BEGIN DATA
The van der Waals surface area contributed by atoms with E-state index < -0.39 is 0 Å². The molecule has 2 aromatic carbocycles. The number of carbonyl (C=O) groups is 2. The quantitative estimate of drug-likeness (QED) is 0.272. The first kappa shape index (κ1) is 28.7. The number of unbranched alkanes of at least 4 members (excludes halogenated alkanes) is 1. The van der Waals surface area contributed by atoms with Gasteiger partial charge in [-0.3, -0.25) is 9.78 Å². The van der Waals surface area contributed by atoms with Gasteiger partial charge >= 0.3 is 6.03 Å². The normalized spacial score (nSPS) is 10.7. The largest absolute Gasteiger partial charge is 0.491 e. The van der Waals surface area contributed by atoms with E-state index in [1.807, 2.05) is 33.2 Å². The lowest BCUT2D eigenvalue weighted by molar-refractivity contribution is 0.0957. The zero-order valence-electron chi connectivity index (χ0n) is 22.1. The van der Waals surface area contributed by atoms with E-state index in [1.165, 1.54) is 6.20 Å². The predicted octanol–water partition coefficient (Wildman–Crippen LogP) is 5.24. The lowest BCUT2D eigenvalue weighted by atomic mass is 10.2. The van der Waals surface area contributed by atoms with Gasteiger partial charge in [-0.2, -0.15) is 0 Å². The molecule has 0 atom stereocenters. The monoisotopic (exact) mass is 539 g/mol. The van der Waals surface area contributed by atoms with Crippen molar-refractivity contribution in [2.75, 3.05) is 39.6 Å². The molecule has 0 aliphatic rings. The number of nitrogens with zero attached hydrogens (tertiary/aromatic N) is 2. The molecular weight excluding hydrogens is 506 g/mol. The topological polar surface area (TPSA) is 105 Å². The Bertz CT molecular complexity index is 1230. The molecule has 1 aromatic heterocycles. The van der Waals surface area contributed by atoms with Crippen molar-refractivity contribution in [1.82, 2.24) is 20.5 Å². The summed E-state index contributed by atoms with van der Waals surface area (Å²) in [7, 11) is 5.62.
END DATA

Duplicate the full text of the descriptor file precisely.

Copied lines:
The van der Waals surface area contributed by atoms with E-state index < -0.39 is 0 Å². The molecule has 2 aromatic carbocycles. The number of carbonyl (C=O) groups is 2. The quantitative estimate of drug-likeness (QED) is 0.272. The first kappa shape index (κ1) is 28.7. The number of unbranched alkanes of at least 4 members (excludes halogenated alkanes) is 1. The van der Waals surface area contributed by atoms with Gasteiger partial charge in [-0.3, -0.25) is 9.78 Å². The van der Waals surface area contributed by atoms with Gasteiger partial charge >= 0.3 is 6.03 Å². The normalized spacial score (nSPS) is 10.7. The largest absolute Gasteiger partial charge is 0.491 e. The van der Waals surface area contributed by atoms with E-state index in [1.807, 2.05) is 33.2 Å². The lowest BCUT2D eigenvalue weighted by molar-refractivity contribution is 0.0957. The zero-order valence-electron chi connectivity index (χ0n) is 22.1. The van der Waals surface area contributed by atoms with E-state index in [1.165, 1.54) is 6.20 Å². The predicted octanol–water partition coefficient (Wildman–Crippen LogP) is 5.24. The lowest BCUT2D eigenvalue weighted by atomic mass is 10.2. The van der Waals surface area contributed by atoms with Gasteiger partial charge in [-0.2, -0.15) is 0 Å². The molecule has 0 atom stereocenters. The monoisotopic (exact) mass is 539 g/mol. The van der Waals surface area contributed by atoms with Crippen molar-refractivity contribution in [2.75, 3.05) is 39.6 Å². The molecule has 0 aliphatic rings. The number of nitrogens with zero attached hydrogens (tertiary/aromatic N) is 2. The molecular weight excluding hydrogens is 506 g/mol. The topological polar surface area (TPSA) is 105 Å². The Bertz CT molecular complexity index is 1230. The molecule has 1 aromatic heterocycles. The van der Waals surface area contributed by atoms with Crippen molar-refractivity contribution in [1.82, 2.24) is 20.5 Å². The summed E-state index contributed by atoms with van der Waals surface area (Å²) in [7, 11) is 5.62.